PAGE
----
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Scarlett: The Sequel to Margaret Mitchell's "Gone With the Wind" Mass Market Paperback – October 1, 1992
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From Publishers Weekly
Ripley's ultra-mega-hyped sequel to Margaret Mitchell's Gone With the Wind spent 28 weeks on PW 's bestseller list while receiving uniformly dismal notices from the critics.
Copyright 1992 Reed Business Information, Inc.
From the Publisher
The timeless tale continues... The most popular and beloved American historical novel ever written, Margaret Mitchell's Gone With the Wind is unparalleled in its portrayal of men and women at once larger than life but as real as ourselves. Now bestselling writer Alexandra Ripley brings us back to Tara and reintroduces us to the characters we remember so well: Rhett, Ashley, Mammy, Suellen, Aunt Pittypat, and, of course, Scarlett. As the classic story, first told over half a century ago, moves forward, the greatest love affair in all fiction is reignited; amidst heartbreak and joy, the endless, consuming passion between Scarlett O'Hara and Rhett Butler reaches its startling culmination. Rich with surprises at every turn and new emotional, breathtaking adventures, Scarlett satisfies our longing to reenter the world of Gone With the Wind, and like its predecessor, Scarlett will find an eternal place in our hearts. --This text refers to an out of print or unavailable edition of this title.
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I read some other reviewer's criticism of the writing. I think Alexandra Ripley did an amazing job writing this sequel. I feel that she captured Scarlett and Rhett's personalities exactly. I did get tired of Scarlett's me, me, me attitude and the fact that she was convinced that Rhett still loved her even though he had married someone else. Turned out she was right. I thought Scarlett was very insensitive leaving her two children with her sister just so she could go do her own thing. She all but forgot her children. It's no surprise that they didn't want to go back to Ireland with her. In the end, Scarlett and Rhett did finally get together, so I think it ended like it was supposed to. Again, Ripley did an amazing job of writing this sequel. I will say that the book is so long (the hardback is 823 pages) and I grew weary of reading lots of unnecessary stuff, so I skimmed over part of it. I don't think I really missed that much by skimming over parts of it. I still got the meat and bones of the story.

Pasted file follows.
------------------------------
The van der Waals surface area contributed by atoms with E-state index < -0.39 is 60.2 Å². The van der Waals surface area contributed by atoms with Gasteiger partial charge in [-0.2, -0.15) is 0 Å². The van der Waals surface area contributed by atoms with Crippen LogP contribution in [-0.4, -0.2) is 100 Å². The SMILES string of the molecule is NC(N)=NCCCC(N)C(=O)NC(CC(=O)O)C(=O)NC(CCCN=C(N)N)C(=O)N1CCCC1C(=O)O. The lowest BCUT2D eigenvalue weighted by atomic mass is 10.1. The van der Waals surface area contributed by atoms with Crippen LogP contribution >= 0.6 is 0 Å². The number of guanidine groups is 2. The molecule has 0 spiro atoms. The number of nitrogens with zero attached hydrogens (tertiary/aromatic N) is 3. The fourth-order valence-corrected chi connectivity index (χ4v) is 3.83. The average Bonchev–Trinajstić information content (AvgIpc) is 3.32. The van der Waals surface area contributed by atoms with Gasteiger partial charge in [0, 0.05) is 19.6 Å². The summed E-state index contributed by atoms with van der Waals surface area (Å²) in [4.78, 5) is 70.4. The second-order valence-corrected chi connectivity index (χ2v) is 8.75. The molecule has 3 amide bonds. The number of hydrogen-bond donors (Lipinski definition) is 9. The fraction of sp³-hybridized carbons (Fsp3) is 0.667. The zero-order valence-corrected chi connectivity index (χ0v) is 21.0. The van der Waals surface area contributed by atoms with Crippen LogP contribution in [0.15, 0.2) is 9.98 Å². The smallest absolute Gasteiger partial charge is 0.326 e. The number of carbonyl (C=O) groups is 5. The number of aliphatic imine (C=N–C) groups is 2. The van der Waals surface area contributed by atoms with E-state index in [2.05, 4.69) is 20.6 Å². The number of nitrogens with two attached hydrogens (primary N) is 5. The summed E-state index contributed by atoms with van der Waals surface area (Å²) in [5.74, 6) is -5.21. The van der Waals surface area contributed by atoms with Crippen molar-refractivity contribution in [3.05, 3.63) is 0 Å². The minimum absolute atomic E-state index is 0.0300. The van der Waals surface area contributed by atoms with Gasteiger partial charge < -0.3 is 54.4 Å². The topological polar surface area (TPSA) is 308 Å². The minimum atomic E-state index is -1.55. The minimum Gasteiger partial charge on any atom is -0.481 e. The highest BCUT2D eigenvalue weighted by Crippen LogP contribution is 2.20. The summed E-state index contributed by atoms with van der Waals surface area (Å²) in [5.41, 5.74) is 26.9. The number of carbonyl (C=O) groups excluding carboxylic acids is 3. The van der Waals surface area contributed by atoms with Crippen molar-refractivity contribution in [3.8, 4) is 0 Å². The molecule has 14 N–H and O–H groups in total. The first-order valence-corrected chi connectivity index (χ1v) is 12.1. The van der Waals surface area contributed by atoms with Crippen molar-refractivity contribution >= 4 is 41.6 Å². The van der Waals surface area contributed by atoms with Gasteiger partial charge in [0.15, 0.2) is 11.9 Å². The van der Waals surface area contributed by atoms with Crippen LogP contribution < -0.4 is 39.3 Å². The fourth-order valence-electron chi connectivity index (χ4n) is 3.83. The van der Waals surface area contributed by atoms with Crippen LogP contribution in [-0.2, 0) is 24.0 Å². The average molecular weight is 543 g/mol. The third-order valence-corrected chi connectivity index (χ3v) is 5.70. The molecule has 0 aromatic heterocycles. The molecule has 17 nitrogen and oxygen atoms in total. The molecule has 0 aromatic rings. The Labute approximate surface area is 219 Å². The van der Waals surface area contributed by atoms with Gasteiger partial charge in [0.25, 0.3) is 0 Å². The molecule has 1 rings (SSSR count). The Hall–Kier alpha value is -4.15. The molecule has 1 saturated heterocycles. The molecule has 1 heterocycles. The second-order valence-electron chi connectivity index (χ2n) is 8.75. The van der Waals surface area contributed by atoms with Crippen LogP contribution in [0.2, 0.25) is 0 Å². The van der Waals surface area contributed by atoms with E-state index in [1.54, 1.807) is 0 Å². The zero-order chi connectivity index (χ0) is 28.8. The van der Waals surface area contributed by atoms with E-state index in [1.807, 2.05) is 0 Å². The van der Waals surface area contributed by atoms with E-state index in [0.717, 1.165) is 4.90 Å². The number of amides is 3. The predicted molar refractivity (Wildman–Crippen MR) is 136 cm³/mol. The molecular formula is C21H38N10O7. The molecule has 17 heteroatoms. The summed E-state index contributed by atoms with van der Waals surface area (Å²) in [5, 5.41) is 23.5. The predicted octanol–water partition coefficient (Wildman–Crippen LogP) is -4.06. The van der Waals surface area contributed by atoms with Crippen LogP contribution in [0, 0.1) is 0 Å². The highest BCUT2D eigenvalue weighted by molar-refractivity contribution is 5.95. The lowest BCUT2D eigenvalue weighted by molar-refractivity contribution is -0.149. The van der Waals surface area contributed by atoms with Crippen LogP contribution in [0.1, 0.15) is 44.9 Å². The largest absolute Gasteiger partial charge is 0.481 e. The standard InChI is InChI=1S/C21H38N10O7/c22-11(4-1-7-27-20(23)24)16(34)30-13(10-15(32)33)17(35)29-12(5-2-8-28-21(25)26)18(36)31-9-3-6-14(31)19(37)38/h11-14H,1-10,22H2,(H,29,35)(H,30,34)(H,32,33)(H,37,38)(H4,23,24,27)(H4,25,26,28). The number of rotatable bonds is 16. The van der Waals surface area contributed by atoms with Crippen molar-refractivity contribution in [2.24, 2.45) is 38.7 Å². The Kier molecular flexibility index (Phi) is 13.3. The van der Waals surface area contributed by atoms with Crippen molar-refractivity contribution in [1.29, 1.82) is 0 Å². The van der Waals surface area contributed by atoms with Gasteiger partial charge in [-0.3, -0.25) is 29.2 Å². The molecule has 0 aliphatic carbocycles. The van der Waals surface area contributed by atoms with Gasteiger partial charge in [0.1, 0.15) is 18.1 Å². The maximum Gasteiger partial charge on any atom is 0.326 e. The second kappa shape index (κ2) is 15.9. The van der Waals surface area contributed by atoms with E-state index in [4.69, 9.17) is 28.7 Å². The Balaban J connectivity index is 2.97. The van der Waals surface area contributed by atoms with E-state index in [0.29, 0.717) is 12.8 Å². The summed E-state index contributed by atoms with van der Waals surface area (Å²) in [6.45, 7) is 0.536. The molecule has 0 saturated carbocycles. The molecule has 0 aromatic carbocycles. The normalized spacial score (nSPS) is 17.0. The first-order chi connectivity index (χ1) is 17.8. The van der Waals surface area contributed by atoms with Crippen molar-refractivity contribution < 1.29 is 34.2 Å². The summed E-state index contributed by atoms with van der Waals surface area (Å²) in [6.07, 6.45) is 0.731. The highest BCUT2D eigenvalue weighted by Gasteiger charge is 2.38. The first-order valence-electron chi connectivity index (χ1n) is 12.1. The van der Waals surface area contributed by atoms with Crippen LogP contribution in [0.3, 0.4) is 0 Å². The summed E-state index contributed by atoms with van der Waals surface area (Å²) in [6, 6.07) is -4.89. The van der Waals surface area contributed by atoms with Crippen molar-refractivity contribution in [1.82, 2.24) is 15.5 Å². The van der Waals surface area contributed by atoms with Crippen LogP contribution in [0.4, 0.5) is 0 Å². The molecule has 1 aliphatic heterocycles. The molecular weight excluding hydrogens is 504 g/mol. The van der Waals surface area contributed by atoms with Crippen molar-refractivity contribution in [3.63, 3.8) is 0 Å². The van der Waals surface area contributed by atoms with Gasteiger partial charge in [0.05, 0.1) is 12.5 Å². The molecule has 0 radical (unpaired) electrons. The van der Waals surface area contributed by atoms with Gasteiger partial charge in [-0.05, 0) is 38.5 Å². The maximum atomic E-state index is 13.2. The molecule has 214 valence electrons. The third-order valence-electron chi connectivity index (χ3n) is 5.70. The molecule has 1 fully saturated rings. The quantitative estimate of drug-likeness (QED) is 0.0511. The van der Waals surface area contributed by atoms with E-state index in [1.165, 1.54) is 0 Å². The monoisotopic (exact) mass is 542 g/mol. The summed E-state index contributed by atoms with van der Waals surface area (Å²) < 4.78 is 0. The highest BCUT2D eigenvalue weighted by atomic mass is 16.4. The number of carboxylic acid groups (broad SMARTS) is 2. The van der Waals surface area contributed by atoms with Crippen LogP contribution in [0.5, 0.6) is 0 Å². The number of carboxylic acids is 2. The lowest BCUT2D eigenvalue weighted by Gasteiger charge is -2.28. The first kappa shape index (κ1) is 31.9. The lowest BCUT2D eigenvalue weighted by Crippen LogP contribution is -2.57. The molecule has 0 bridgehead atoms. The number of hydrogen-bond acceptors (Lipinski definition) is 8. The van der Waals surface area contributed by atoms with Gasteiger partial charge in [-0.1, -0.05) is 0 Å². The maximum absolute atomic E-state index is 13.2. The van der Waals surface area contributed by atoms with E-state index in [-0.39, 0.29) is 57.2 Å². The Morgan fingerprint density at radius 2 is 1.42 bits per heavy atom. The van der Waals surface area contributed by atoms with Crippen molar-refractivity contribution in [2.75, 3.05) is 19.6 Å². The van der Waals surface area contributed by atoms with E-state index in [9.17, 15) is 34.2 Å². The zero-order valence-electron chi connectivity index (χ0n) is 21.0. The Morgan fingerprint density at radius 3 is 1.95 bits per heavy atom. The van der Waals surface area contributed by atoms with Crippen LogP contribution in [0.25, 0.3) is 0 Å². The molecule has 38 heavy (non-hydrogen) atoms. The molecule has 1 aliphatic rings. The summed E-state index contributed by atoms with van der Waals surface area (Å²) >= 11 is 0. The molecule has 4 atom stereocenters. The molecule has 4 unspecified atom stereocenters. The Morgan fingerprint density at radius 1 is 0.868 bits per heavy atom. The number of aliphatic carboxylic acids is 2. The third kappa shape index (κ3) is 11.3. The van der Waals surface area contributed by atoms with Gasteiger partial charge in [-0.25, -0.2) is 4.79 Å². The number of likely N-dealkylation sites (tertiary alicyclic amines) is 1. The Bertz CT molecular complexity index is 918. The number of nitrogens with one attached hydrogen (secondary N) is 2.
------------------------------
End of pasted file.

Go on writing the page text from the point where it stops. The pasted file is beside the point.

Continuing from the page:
Scarlett goes from one misunderstanding to another as she travels to Tara, Charleston, Savannah, and Ireland. She schemes and schemes to get Rhett back but you must read until the final 10 pages to see what happens with that.
You'll meet lots of new characters including two grandparents. Also, you'll meet Cat, her daughter. She is close to her but not so much her other two kids Wade and Ella. You'll meet Rhett's family and Scarlett's three surviving relatives on her mother's side, and also her huge Irish family from her Dad.
The book goes from one direction to another. Each city she is in could be its own book, but she leaves and a new story is started in another city. Scarlett is a formidable business woman but clueless when it comes to sex and certain life customs.
This novel is different from the 1994 miniseries.